Aldo-keto reductase metabolizes glyphosate and confers glyphosate resistance in Echinochloa colona

Echinochloa is an extremely damaging and widespread warm-season global weed species. This particular glyphosate-resistant population studied, evolved within the Ord River irrigation region in tropical northern Western Australia.

Former AHRI postdoc Todd Gaines, Ord agronomist Andrew Cripps and Stephen Powles documented glyphosate resistance in this Echinochloa population (Gaines, Cripps & Powles, 2012). Subsequently, AHRI PhD student Goh Sou Sheng worked on this population and found that resistance was non-target-site based. Thus, we knew that glyphosate resistance in this Echinochloa population was non-target-site based but we did not know the mechanism(s).

Now, following a collaborative effort, in this Plant Physiology paper, it is clearly established that glyphosate resistance in this Echinochloa population is due to an enhanced capacity to metabolise glyphosate, catalysed by an Aldo-keto reductase gene. The first author on the paper is Dr Pan Lang, now at the Hunan Agricultural University, Changsha, China. Pan Lang spent one year in our AHRI laboratory on a China Scholarship Council award and he continued this research upon his return to China.

RNA-seq work identified that an Aldo-keto reductase gene is up-regulated in glyphosate-resistant plants. Glyphosate metabolism in the glyphosate-resistant Echinochloa was established by LC-MS. For definitive proof, the full-length Ec AKR4-1 gene was expressed in transgenic rice and E. Coli, where it conferred glyphosate resistance due to enhanced rates of glyphosate metabolism via the AMPA pathway. Structural interaction of the EcAKR4-1 and glyphosate was also explored through collaboration with molecular modeller Alex Nyporko. Therefore, the study provides direct evidence of the evolution of a plant AKR that metabolizes glyphosate and thereby confers glyphosate resistance. It is expected that this work will result in many other studies which will show glyphosate resistance due to glyphosate metabolism (which surprisingly thus far has not been well documented) and stimulate a search for other glyphosate metabolism genes.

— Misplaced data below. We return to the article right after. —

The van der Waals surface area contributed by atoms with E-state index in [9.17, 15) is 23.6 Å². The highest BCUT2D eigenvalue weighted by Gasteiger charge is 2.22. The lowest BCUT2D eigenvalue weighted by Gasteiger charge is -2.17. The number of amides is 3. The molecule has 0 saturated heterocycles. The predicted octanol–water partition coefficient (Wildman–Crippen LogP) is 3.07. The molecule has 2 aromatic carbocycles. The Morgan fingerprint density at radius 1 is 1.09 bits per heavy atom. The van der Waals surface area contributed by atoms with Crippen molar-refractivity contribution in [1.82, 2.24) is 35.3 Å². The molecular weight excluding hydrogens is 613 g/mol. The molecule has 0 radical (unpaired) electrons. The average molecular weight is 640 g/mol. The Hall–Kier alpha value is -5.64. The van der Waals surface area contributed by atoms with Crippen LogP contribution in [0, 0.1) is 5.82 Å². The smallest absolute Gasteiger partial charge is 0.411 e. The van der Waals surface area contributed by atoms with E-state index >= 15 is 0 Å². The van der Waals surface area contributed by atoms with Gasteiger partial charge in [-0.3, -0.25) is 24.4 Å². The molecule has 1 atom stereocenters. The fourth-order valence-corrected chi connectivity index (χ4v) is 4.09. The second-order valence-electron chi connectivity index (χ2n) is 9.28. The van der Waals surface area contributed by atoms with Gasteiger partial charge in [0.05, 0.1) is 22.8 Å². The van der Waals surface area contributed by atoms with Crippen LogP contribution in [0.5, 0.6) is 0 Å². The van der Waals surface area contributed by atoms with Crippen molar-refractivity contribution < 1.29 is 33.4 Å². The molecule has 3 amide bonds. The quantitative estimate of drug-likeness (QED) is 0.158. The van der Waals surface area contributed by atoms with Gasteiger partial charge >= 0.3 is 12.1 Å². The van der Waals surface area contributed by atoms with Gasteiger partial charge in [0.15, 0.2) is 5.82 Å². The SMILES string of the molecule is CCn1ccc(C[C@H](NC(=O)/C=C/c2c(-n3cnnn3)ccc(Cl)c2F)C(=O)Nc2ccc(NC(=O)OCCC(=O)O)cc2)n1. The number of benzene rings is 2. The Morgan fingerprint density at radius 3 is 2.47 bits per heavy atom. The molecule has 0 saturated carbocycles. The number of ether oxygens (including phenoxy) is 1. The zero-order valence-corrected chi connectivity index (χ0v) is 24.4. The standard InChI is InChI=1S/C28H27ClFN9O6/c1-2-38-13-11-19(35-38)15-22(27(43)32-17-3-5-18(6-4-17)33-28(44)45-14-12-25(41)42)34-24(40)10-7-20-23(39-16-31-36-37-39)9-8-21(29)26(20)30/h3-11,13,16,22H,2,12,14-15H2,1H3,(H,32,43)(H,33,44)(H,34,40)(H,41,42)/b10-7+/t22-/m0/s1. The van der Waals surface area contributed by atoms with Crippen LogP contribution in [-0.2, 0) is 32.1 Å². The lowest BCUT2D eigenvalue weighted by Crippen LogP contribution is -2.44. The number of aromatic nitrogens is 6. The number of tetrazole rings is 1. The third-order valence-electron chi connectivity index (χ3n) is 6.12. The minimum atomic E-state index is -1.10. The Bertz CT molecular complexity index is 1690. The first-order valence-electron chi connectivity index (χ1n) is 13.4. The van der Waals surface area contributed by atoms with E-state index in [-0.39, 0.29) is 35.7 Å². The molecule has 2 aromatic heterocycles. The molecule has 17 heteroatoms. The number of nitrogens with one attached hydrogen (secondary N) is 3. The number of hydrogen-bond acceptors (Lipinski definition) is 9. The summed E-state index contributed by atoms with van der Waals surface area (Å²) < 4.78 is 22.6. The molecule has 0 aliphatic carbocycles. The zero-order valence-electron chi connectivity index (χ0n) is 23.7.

Publication Year: 2019

Authors: Pan, L., Yu, Q., Han, H., Mao. L., Nyporko, A., Fan, L., Bai, L., Powles, S.B

Download PDF
Get access to short and sharp insights into the world of more crop, fewer weeds with AHRI Insight.
Subscribe Now